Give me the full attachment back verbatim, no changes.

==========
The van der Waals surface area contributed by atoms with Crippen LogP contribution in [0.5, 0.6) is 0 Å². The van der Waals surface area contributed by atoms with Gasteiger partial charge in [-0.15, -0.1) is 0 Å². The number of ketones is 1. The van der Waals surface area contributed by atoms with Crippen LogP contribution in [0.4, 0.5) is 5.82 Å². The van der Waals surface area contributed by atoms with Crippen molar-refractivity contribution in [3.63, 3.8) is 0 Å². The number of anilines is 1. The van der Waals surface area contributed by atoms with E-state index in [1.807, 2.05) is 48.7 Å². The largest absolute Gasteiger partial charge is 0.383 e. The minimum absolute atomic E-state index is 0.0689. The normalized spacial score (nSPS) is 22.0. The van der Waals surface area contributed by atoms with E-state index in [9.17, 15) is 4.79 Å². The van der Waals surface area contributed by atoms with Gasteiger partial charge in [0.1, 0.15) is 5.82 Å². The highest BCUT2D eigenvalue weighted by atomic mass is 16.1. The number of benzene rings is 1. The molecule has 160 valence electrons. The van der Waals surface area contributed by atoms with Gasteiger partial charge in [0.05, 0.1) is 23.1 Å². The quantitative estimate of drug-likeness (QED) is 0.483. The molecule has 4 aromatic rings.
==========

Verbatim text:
The van der Waals surface area contributed by atoms with Crippen LogP contribution in [0.5, 0.6) is 0 Å². The van der Waals surface area contributed by atoms with Gasteiger partial charge in [-0.15, -0.1) is 0 Å². The number of ketones is 1. The van der Waals surface area contributed by atoms with Crippen LogP contribution in [0.4, 0.5) is 5.82 Å². The van der Waals surface area contributed by atoms with Crippen molar-refractivity contribution in [3.63, 3.8) is 0 Å². The number of anilines is 1. The van der Waals surface area contributed by atoms with E-state index in [1.807, 2.05) is 48.7 Å². The largest absolute Gasteiger partial charge is 0.383 e. The minimum absolute atomic E-state index is 0.0689. The normalized spacial score (nSPS) is 22.0. The van der Waals surface area contributed by atoms with E-state index in [9.17, 15) is 4.79 Å². The van der Waals surface area contributed by atoms with Gasteiger partial charge in [0.1, 0.15) is 5.82 Å². The highest BCUT2D eigenvalue weighted by atomic mass is 16.1. The number of benzene rings is 1. The molecule has 160 valence electrons. The van der Waals surface area contributed by atoms with Gasteiger partial charge in [0.05, 0.1) is 23.1 Å². The quantitative estimate of drug-likeness (QED) is 0.483. The molecule has 4 aromatic rings.